Two of them were when Eddie Lacy was out of participation due to a concussion sustained against the Washington Redskins. The other two came to end the season, against the Pittsburgh Steelers and Chicago Bears. Why is it significant that this came at the end of the season? Many who have played the sport at a professional level bring up the "rookie wall" for late-season falloffs by first-year players. The jump from 12 to 13 college games is simply just less demanding on the body than a 16-game schedule in a 17-week span.

So, in 2013, there at least seems to be some reasoning for Starks' increase in touches. In 2014, he's simply had higher volume when spelling the former member of the Tide. He's done well with the opportunity, too, averaging just under two yards per carry better than Lacy on a snap-to-snap basis. The third running back on the roster, DuJuan Harris, also had three carries against the Lions, adding to his single rush against the Seahawks in Week 1.

Are the Packers simply going in a different direction at running back with the way Lacy's performed? Is he still the definitive bell cow that many projected him to be?

To see if the split is about average league-wide, we'll look at the numbers from players who had as more carries than the Packers running back coming into Week 3. There are 20 players on this list according to ESPN.com. We'll exclude data involved in injuries, such as Arian Foster, Bobby Rainey and Marshawn Lynch to paint a clearer picture. After Week 3, by hand calculations, 13 of them had as many or more touches than Lacy.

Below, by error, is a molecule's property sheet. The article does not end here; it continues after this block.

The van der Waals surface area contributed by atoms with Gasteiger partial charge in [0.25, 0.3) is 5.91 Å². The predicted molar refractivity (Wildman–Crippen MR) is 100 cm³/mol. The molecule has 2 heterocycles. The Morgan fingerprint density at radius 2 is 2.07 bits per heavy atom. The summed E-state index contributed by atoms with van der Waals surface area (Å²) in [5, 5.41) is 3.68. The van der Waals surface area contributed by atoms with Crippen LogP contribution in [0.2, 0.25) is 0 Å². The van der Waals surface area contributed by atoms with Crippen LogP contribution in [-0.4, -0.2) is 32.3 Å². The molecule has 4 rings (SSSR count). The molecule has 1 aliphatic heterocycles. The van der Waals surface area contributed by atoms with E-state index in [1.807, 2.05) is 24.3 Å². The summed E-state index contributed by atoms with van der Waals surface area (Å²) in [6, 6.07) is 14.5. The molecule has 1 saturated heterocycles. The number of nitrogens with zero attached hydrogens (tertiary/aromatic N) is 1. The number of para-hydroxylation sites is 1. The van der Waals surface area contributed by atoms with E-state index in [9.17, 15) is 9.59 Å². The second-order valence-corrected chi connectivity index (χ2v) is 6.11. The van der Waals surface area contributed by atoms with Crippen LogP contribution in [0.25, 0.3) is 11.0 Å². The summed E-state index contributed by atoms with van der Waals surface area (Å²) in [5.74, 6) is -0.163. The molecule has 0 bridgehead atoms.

Justis Mosqueda

Of the five players with more carries entering Week 3 and more touches entering Week 4, it's hard to argue that anyone with a higher percentage of touches isn't a bell cow, true No. 1 running back. LeSean McCoy has a case, but even then, his fellow running back Darren Sproles is used in very specific ways and situations. Underneath him, though, are almost all players in running back by committee offenses.

Justis Mosqueda

Zac Stacy is splitting time with Benny Cunningham. Stevan Ridley is in a Patriots offense that is famously against having only one feature back. Terrance West and undrafted rookie Isaiah Crowell are sharing the backfield in Cleveland. Trent Richardson is giving up more carries to Ahmad Bradshaw than expected. In Buffalo, C.J. Spiller and Fred Jackson are splitting time as the feature of a play almost evenly.

So, is Green Bay going running back by committee, or is Eddie Lacy still the guy in Title Town? Based on the statistics above, he's right on the fringe. With only three games as the sample size, it's an unruly statement if someone can tell you absolutely yes or no. It should be a question that's brought up coming into Week 4, when the former-second rounder faces the Chicago Bears, who'll be coming off a short week from playing on Monday Night Football. If his production doesn't kick up a notch against that defense, a committee might be in store for green and gold.

Maybe the Marshawn Lynch comparisons are true. He found early success and hangover regression from said early success before finding himself as a fifth-year player in Seattle. For the Packers' sake, let's hope it doesn't take Lacy locating success in a new venue for him to find himself.